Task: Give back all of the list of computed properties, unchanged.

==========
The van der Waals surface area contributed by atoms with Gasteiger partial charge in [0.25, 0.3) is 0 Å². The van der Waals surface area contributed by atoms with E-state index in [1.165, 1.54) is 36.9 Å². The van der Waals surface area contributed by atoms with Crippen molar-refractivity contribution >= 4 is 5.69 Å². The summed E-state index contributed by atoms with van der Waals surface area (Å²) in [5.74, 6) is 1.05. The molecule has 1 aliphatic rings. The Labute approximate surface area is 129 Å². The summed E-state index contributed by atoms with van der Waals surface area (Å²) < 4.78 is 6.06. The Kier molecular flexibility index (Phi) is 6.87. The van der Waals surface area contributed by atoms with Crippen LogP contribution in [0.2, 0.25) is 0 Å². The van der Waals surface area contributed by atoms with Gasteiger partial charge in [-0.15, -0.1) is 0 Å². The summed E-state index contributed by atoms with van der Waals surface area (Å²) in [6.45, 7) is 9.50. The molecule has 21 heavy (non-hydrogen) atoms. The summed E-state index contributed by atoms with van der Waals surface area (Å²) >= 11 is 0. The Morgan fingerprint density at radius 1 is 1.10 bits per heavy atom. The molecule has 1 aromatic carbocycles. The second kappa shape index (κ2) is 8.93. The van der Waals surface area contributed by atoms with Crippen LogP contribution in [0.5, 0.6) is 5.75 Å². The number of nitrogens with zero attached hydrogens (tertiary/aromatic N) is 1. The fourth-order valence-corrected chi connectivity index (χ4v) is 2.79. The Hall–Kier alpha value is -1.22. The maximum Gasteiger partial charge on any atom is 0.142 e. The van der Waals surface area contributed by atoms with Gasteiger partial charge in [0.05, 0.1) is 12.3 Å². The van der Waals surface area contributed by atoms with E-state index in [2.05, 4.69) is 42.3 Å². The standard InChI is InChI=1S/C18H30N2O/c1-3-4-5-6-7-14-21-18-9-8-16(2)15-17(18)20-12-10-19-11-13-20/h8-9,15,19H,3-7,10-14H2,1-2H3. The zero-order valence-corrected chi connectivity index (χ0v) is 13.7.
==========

The van der Waals surface area contributed by atoms with Gasteiger partial charge in [0.25, 0.3) is 0 Å². The van der Waals surface area contributed by atoms with E-state index in [1.165, 1.54) is 36.9 Å². The van der Waals surface area contributed by atoms with Crippen molar-refractivity contribution >= 4 is 5.69 Å². The summed E-state index contributed by atoms with van der Waals surface area (Å²) in [5.74, 6) is 1.05. The molecule has 1 aliphatic rings. The Labute approximate surface area is 129 Å². The summed E-state index contributed by atoms with van der Waals surface area (Å²) < 4.78 is 6.06. The Kier molecular flexibility index (Phi) is 6.87. The van der Waals surface area contributed by atoms with Crippen LogP contribution in [0.2, 0.25) is 0 Å². The van der Waals surface area contributed by atoms with Gasteiger partial charge in [-0.15, -0.1) is 0 Å². The summed E-state index contributed by atoms with van der Waals surface area (Å²) in [6.45, 7) is 9.50. The molecule has 21 heavy (non-hydrogen) atoms. The summed E-state index contributed by atoms with van der Waals surface area (Å²) >= 11 is 0. The Morgan fingerprint density at radius 1 is 1.10 bits per heavy atom. The molecule has 1 aromatic carbocycles. The second kappa shape index (κ2) is 8.93. The van der Waals surface area contributed by atoms with Crippen LogP contribution in [0.5, 0.6) is 5.75 Å². The number of nitrogens with zero attached hydrogens (tertiary/aromatic N) is 1. The fourth-order valence-corrected chi connectivity index (χ4v) is 2.79. The Hall–Kier alpha value is -1.22. The maximum Gasteiger partial charge on any atom is 0.142 e. The van der Waals surface area contributed by atoms with Gasteiger partial charge in [0.05, 0.1) is 12.3 Å². The van der Waals surface area contributed by atoms with E-state index in [2.05, 4.69) is 42.3 Å². The standard InChI is InChI=1S/C18H30N2O/c1-3-4-5-6-7-14-21-18-9-8-16(2)15-17(18)20-12-10-19-11-13-20/h8-9,15,19H,3-7,10-14H2,1-2H3. The zero-order valence-corrected chi connectivity index (χ0v) is 13.7.